[0015] Cross-bracing 411, 412, 413, and 414, of aluminum extrusion, having the same or a smaller diameter than the chords, is used to connect the parallel members 401, 402, 403, and 404. Such crossbracing can be on the diagonal (as seen in the side elevation of FIG. 2) and/or at right angles to the members, forming “rungs”.

[0016] Refer now to FIG. 3, where a “channel truss” is illustrated cross-section.

[0017] Like prior art trusses, such as illustrated in FIGS. 1-2, the “channel truss” employs-parallel longitudinal members or chords 401, 402, 403, and 404 (for those trusses having a rectangular cross-section). However, the “channel truss” also employs at least one additional longitudinal member 501, also parallel to the other chords 401, 402, 403, and 404, that additional member 501 recessed within the cross-section defined by chords 401, 402, 403, and 404, and away from planes passing through adjacent such chords.

[0018] The additional member 501 is structurally interconnected with the chords 401, 402, 403, and 404, but the design of the “channel truss” is such that no structural elements impinge in the volume defined between the additional member 501 and two adjacent main chords, in the illustrated example, chords 401 and 402.

[0019] The result is a truss having an open channel, of generally triangular profile, defined within its cross-section or profile, which channel and additional member have a number of advantages:

[0020] In application, most trusses must accommodate quantities of multi-conductor cable running parallel to their longitudinal axis, typically laid along the top face of their rectangular cross-section. Considerable quantities of such cable may be involved, particularly on trusses used to support lighting fixtures. During the set-up period, such cables may need to be tied or taped down to prevent their falling off, and can present a sloppy appearance when seen in profile on the truss in use. When a technician “walks” the truss at its flown position, cable underfoot can interfere with his or her footing, presenting a safety hazard.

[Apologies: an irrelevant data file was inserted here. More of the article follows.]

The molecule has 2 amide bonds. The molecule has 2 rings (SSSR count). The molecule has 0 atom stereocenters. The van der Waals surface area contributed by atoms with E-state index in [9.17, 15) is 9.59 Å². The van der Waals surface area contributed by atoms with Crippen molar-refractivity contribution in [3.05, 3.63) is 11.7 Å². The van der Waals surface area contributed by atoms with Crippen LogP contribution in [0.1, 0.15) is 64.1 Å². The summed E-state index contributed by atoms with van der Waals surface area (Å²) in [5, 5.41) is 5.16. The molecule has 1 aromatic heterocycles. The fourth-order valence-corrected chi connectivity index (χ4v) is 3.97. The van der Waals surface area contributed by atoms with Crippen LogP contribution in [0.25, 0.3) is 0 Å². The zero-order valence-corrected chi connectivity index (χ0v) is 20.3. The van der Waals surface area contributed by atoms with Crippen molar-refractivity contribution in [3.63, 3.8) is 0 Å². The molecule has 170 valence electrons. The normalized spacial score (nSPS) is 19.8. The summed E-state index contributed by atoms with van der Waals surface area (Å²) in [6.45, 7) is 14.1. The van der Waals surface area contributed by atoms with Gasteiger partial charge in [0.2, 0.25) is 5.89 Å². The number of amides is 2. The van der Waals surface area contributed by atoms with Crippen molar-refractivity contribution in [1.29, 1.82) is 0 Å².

[0021] By orienting the “channel truss” with its channel upwards, cable laid atop the truss during setup falls into the recess formed by the channe. It is prevented from falling off the truss; can be readily and neatly tied down to additional member 501; and is recessed below the truss profile in use, presenting a cleaner appearance and reducing the impact of the cable on footing.

[0022] Another aspect of truss application is the need to balance certain loads under the truss itself. If, for example, a load (such as a piece of scenery) is hung from a truss, it is most conveniently hung from one chord or the other on the “bottom” side. The result, however, is that the load is asymmetrically applied to the truss causing (among other effects) the truss to rotate about its longitudinal axis, dropping one lower chord relative to the other, and causing the truss to seek its displaced center of gravity, shifting away from the heavier side. Techniques to compensate (notably changing the relative lengths of the two legs of the “spansets” used to hang the truss to a supporting chain motor, complicate the setup and are not exact. Where the truss is ground-supporterd by a lift or tower, such compensation is difficult or impossible, and the offset load will result in undesirable stresses on the system, including side loads and increased friction in the lifting process.